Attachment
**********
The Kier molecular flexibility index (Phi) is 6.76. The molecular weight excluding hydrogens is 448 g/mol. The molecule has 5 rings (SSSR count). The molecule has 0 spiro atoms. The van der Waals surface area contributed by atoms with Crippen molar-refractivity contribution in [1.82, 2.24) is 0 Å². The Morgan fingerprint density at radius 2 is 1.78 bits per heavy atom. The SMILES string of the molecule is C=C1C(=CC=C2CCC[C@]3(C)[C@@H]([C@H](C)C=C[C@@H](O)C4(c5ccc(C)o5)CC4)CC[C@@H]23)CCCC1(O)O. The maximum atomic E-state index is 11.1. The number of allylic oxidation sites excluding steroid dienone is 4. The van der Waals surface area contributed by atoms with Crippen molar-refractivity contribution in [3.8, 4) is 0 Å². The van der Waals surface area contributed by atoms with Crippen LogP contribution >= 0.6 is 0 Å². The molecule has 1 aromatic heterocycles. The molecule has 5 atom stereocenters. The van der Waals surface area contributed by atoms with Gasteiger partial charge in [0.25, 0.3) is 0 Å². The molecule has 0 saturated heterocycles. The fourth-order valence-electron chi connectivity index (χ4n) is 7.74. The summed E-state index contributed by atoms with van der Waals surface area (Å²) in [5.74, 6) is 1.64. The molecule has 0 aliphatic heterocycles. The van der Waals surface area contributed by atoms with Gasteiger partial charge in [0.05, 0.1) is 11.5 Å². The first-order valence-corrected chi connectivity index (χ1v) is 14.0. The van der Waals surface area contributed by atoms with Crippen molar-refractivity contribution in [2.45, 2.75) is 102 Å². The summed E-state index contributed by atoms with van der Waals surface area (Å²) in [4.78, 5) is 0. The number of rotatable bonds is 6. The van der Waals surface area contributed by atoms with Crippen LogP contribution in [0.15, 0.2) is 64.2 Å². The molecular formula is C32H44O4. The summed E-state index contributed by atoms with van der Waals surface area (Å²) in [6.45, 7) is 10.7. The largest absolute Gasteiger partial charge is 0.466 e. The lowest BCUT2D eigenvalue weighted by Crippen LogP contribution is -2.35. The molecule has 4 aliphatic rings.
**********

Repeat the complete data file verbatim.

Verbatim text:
The Kier molecular flexibility index (Phi) is 6.76. The molecular weight excluding hydrogens is 448 g/mol. The molecule has 5 rings (SSSR count). The molecule has 0 spiro atoms. The van der Waals surface area contributed by atoms with Crippen molar-refractivity contribution in [1.82, 2.24) is 0 Å². The Morgan fingerprint density at radius 2 is 1.78 bits per heavy atom. The SMILES string of the molecule is C=C1C(=CC=C2CCC[C@]3(C)[C@@H]([C@H](C)C=C[C@@H](O)C4(c5ccc(C)o5)CC4)CC[C@@H]23)CCCC1(O)O. The maximum atomic E-state index is 11.1. The number of allylic oxidation sites excluding steroid dienone is 4. The van der Waals surface area contributed by atoms with Crippen molar-refractivity contribution in [3.8, 4) is 0 Å². The van der Waals surface area contributed by atoms with Crippen LogP contribution >= 0.6 is 0 Å². The molecule has 1 aromatic heterocycles. The molecule has 5 atom stereocenters. The van der Waals surface area contributed by atoms with Gasteiger partial charge in [0.25, 0.3) is 0 Å². The molecule has 0 saturated heterocycles. The fourth-order valence-electron chi connectivity index (χ4n) is 7.74. The summed E-state index contributed by atoms with van der Waals surface area (Å²) in [5.74, 6) is 1.64. The molecule has 0 aliphatic heterocycles. The van der Waals surface area contributed by atoms with Gasteiger partial charge in [0.05, 0.1) is 11.5 Å². The first-order valence-corrected chi connectivity index (χ1v) is 14.0. The van der Waals surface area contributed by atoms with Crippen molar-refractivity contribution in [2.45, 2.75) is 102 Å². The summed E-state index contributed by atoms with van der Waals surface area (Å²) in [4.78, 5) is 0. The number of rotatable bonds is 6. The van der Waals surface area contributed by atoms with Crippen LogP contribution in [0.15, 0.2) is 64.2 Å². The molecular formula is C32H44O4. The summed E-state index contributed by atoms with van der Waals surface area (Å²) in [6.45, 7) is 10.7. The largest absolute Gasteiger partial charge is 0.466 e. The lowest BCUT2D eigenvalue weighted by Crippen LogP contribution is -2.35. The molecule has 4 aliphatic rings.